Saturday, April 27, 2019

David Bowie & the Guitar

I've been either teaching or performing various Bowie songs as of late, and since I teach primarily guitar, discussion of Bowie's guitarists has come up a lot. It occurred to me that I should jot all this info down for anyone & everyone who may find it of interest.

David Bowie had an incredible career full of splendid musical challenges (and much more, but remember our focus is on guitar), and he had an entire stable of incredible musicians with whom he forged this path; his '70s work saw players from Mick Ronson in the early days to tag team Carlos Alomar & Earl Slick to Robert Fripp to Adrien Belew as well as guests like John Lennon, followed by his '80s output with the likes of Nile Rogers & Stevie Ray Vaughan to Peter Frampton (with Carlos a constant traveling companion) as well as guests like Charlie Sexton, to his 90s catalogue featuring the introduction of Reeves Gabrels (with a brief return of Rogers & Ronson & Alomar) and guests like Lenny Kravitz. The 2000s saw a collaboration with David Torn and Gerry Leonard, and guests ranging from Pete Townsend and David Grohl and more as well as a return of Earl Slick and, for his final album, Ben Monder.

And the list is longer than this.

But even so, the above list is far too dense for this medium. As such, I'm going to trim it down to only a half dozen so we can focus with greater depth the players on the brief roster. Apologies in advance, as I'll be leaving out some amazing guitarists....including Fripp (who created the long sustaining guitar soundscape of "Heroes"), SRV (who played on much of the "Let's Dance" album), and Bowie himself, who handled much of his own guitar duties throughout his entire career (including the lone 12-string of "Space Oddity", the amazing chord riffing of "Ziggy Stardust", and the iconic electric signature riff of Rebel Rebel").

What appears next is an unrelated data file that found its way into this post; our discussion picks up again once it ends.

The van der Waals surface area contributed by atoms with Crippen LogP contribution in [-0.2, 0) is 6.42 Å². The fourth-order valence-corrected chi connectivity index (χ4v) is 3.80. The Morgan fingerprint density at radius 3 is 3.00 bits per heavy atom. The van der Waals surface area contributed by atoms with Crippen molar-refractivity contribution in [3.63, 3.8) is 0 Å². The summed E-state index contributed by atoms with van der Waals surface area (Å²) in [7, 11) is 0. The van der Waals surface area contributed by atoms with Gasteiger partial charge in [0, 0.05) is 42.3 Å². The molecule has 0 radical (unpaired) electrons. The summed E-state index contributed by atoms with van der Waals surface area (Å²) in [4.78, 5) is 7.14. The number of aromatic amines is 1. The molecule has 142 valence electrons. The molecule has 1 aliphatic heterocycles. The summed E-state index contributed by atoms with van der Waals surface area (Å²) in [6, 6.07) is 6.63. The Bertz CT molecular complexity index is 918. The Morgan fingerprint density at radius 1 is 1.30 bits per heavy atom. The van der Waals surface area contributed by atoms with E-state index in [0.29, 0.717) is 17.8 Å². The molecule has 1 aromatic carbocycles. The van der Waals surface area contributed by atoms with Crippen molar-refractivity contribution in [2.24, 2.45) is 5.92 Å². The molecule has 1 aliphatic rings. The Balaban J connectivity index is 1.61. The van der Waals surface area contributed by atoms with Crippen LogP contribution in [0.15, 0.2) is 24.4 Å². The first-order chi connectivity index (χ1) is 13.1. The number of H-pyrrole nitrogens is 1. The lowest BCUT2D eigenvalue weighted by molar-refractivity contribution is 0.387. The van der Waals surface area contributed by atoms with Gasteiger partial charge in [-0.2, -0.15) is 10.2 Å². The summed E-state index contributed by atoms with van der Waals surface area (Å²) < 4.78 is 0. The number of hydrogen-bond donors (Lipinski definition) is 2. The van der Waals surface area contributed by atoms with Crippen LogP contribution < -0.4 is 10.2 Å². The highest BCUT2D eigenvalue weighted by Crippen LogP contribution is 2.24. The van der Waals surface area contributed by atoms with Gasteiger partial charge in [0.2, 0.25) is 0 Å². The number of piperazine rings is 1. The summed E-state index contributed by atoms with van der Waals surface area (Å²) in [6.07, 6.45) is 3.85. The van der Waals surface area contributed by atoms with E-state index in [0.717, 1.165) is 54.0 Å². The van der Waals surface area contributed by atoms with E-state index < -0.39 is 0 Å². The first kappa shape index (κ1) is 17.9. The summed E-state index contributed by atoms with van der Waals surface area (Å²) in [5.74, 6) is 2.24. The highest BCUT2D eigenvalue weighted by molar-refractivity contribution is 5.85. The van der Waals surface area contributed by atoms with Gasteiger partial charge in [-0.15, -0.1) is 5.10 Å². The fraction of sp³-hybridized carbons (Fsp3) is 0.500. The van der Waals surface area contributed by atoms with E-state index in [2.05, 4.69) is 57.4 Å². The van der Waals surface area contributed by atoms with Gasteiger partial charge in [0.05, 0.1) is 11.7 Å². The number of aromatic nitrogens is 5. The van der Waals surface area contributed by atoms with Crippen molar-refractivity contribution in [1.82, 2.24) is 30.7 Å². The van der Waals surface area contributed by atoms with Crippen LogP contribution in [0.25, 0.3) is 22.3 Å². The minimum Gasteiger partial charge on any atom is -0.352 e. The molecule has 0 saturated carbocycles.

That said, here we go....

1) Mick Ronson - Largely (and unfortunately) forgotten by many modern players, its worth remembering that in 1974 in a "Best Guitarist" poll, Jimmy Page took 1st, Eric Clapton took 3rd, and Mick sat between them at 2nd place; he is rated as one of the top 100 best guitarists ever by Rolling Stone Magazine; and Ronson was a primary inspiration for later guitar legends from Randy Rhoads (Ozzy Osbourne) to Steve Stevens (Billy Idol).

Bowie himself has said that he felt the "Ziggy & Ronson" duo was on par with Jagger & Richards or Axle & Slash.

He was also admired by (& thus hired by) artists ranging from Lou Reed, Morrissey, Ian Hunter, Elton John, Bob Dylan, and many others, and it has been argued that it was his re-working of "Jack & Diane" that made the song the biggest of John Mellencamp's career.

His work with Bowie was arguably Bowie's most prolific period, from "The Man Who Sold the World" in 1970 to "Pinups" in 1973 (a total of 5 albums in 4 years). He returned briefly for "Black Tie White Noise" shortly before his death from liver cancer in April of 1993.

2) Carlos Alomar - Carlos Alomar is among the players on my personal list of "most under-rated guitarists ever". In addition to Bowie, he has played with Arcadia, Mick Jagger, Iggy Pop, Simple Minds, Paul McCartney, Alicia Keys, Ben E. King, James Brown, Luther Vangross, Chuck Berry, and more.